All Blacks 49
Scotland 3

In the week between Twickenham and Murrayfield, the All Black coaches preached patience and their restraint yielded seven tries.

They demanded more physicality, then proceeded to win nearly every collision.

Unlike against England, they insisted an inferior foe was not to be given a shred of hope. The scoreline is enough to suggest this was achieved.

It was not perfect. After a blistering first half hour, the first half petered out, while a raft of second-half substitutions had the inevitable effect of making the game momentarily shapeless. But as the video review begins before attention shifts to Ireland next week at a newly renovated Lansdowne Rd, there will be far more ticks than crosses.

"The things we wanted to work on from last week, which was building a bit of pressure and making better decisions, we did. We didn't let them off the hook like last week," captain Richie McCaw said.

The All Blacks had the advantage of catching the Scots cold.

The home side has enjoyed a period of renaissance under English coach Andy Robinson, but playing a test match-hardened side when your players are coming out of club rugby was asking for a mismatch.

It will be a better side that faces South Africa in six days, but that will be little comfort to captain John Barclay and Robinson, who yesterday talked about "letting the nation down", a mite too strong considering Scotland teams have been trying and failing to beat the All Blacks for 105 years.

"New Zealand were outstanding in the way they play the game of rugby," Robinson said. "We were unable to match that. We dropped off tackles in the first 20 minutes and the game was over."

Hosea Gear scored first, after Sonny Bill Williams took the ball through the line and popped an outrageous pass to the winger.

Minutes later Dan Carter was in after loose ball from a Williams tackle was scooped up by the impressive Liam Messam. Isaia Toeava broke free down the right flank before in-passing to the first five-eighth.

Muliaina benefited from a Messam-Carter interchange before Gear got his second courtesy of a broken Scottish line and a lack of desperation from the cover. That made it 28-3 at the break and the Scots were left clinging on for pride only.

"They expose you. They're great runners and the support play of their outside backs and the offloading is tremendous. They put us on the back foot the whole time," Robinson said.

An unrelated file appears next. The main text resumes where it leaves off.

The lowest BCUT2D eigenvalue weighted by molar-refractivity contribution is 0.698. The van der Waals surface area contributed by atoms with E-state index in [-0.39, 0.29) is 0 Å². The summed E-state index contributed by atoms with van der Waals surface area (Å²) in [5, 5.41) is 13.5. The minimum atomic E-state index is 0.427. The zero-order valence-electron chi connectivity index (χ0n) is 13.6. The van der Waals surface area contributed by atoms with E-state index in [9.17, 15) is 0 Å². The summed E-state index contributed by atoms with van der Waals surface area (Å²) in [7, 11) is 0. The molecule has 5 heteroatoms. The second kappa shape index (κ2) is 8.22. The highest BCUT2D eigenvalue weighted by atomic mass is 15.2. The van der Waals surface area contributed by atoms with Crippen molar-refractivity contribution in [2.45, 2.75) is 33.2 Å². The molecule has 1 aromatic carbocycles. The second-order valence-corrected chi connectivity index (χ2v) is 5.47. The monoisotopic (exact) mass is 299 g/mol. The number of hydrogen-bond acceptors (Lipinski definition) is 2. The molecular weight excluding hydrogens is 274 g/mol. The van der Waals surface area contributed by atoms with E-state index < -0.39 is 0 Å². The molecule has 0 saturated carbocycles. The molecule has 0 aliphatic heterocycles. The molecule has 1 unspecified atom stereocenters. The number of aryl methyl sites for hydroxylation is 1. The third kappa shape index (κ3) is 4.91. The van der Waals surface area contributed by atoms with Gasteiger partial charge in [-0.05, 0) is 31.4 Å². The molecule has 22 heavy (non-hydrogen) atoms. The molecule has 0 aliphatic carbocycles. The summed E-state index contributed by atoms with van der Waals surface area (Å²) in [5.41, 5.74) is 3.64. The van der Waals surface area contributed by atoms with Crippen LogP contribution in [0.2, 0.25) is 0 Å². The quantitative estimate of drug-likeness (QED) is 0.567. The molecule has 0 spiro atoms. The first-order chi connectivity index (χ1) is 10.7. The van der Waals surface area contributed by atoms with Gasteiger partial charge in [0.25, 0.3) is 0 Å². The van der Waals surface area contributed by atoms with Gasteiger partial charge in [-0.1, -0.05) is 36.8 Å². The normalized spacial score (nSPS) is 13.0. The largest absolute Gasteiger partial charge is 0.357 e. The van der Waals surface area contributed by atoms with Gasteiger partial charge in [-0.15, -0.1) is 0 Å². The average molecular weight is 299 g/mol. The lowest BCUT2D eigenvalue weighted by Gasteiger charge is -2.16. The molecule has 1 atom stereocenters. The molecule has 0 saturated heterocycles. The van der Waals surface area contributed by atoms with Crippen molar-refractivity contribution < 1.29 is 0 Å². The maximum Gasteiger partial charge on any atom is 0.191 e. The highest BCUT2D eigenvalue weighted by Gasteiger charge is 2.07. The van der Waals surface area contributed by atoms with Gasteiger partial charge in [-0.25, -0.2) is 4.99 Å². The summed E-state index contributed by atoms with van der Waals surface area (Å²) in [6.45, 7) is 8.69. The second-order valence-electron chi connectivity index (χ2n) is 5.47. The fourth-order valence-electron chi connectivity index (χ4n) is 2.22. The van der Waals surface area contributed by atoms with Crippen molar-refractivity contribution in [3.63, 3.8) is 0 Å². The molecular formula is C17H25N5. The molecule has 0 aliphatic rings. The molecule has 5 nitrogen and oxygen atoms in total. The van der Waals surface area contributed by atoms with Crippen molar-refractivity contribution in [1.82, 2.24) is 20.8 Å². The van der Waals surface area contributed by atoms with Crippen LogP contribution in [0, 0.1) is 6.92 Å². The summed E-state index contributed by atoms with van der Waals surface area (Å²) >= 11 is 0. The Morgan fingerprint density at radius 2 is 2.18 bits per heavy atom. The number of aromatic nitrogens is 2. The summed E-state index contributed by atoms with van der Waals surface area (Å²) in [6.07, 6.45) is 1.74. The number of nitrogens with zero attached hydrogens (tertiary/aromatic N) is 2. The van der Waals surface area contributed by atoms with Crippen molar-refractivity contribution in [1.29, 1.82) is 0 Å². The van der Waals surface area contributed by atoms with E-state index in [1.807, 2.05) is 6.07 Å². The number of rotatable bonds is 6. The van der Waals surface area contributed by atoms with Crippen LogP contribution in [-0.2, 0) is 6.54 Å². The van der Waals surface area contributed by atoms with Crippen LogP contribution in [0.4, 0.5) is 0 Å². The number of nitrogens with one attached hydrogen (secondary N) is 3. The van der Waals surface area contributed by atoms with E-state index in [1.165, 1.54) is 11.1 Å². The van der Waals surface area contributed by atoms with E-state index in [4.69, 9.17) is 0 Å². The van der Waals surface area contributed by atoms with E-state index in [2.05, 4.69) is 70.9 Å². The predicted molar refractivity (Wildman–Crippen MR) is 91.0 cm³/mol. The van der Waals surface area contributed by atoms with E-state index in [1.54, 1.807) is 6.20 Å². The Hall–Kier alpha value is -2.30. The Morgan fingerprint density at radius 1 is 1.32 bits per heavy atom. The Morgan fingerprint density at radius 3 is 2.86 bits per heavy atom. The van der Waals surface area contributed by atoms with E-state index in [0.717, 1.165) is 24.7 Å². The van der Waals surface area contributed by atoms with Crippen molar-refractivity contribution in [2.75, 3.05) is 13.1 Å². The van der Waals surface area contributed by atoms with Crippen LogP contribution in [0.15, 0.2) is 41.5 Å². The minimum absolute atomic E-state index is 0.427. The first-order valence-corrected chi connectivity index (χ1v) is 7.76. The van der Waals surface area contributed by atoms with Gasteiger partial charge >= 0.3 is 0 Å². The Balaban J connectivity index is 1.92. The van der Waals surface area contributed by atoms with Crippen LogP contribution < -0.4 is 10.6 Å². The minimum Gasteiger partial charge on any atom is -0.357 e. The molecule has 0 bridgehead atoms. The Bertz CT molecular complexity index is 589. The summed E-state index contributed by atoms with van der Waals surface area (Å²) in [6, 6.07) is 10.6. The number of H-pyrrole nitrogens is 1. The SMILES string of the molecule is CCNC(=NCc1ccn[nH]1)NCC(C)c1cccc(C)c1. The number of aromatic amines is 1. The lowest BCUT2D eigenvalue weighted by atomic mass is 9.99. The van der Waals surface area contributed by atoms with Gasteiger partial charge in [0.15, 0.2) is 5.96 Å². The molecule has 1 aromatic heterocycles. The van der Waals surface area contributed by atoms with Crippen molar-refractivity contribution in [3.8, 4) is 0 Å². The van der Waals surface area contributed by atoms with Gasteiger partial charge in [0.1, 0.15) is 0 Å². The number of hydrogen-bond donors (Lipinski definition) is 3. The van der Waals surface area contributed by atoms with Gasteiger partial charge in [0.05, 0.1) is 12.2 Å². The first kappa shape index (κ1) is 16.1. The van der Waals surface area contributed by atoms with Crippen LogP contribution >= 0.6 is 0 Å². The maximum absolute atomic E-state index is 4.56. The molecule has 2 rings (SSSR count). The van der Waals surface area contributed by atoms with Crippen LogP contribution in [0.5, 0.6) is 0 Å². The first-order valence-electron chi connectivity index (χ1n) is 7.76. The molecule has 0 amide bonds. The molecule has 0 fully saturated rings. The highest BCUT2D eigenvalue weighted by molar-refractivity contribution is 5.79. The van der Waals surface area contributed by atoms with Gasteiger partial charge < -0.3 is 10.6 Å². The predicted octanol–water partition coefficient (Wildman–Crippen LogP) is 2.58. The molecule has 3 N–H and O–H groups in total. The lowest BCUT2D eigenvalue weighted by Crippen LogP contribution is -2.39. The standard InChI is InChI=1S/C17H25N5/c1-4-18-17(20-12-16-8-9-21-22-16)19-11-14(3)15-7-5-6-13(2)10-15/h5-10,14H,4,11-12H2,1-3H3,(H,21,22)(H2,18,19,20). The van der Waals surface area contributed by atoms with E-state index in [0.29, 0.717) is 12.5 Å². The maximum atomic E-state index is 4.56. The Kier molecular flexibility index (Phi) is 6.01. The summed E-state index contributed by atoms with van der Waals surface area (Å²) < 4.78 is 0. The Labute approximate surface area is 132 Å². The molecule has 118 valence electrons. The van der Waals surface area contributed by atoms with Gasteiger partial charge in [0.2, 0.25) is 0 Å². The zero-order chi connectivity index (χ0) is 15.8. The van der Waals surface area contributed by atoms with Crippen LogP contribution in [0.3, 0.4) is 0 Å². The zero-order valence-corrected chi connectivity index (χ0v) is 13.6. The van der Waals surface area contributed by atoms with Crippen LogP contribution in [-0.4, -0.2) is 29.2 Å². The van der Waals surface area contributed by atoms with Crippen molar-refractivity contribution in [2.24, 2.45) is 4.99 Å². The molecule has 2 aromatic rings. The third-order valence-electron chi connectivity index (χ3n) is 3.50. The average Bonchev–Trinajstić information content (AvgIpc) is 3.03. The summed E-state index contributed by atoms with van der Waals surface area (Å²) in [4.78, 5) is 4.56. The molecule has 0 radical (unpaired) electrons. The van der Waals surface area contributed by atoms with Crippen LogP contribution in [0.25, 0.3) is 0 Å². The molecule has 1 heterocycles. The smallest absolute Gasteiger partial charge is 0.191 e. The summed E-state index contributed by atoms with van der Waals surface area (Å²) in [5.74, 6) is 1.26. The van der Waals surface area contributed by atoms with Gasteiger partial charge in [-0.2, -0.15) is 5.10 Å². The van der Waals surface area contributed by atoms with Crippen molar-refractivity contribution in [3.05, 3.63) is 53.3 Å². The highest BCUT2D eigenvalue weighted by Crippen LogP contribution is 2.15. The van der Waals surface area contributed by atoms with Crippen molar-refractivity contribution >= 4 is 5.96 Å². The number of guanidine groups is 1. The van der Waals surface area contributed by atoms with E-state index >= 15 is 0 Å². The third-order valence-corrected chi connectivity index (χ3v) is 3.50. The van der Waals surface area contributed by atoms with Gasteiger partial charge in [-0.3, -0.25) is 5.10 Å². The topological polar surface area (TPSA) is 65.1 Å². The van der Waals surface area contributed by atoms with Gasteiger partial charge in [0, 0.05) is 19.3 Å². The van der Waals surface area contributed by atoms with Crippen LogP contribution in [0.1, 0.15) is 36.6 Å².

"It's an outstanding team. Every player is comfortable with the ball in hand and they dominate the collisions. Every tackle they made was very physical. At times the props were playing at No 10, moving the ball and they did it very, very well."

Robinson might have marvelled at the fluidity and interchangeability of the All Blacks, but his side made it too easy for them.

Their willingness to stretch play from flank to flank was admirable, but in the end it was playing into All Black hands.

"I thought we defended very well," Henry said. "We pushed from the inside, kept on our feet, didn't over-commit at the tackle area and we were a bit more physical than we had been for some time.

"I was a wee bit concerned coming into this tour that we had played a lot of test matches, some big test matches against Australia and South Africa, and I just wondered whether the real edge was still there.

"[It] went up a couple of levels in physicality, which was pleasing."

Life will not be so easy in Dublin.

The Irish are match hardened. The width of the upright prevented them drawing with South Africa, though they made a hash of dispatching Samoa by just 10 points yesterday.

They are unlikely to play as much rugby as Scotland, preferring to keep turning the All Blacks around while hoping to frustrate them into mistakes.

Frankly, if New Zealand play with the physical intent, patience and accuracy they showed in the first half hour at Murrayfield, it will matter little what Ireland do.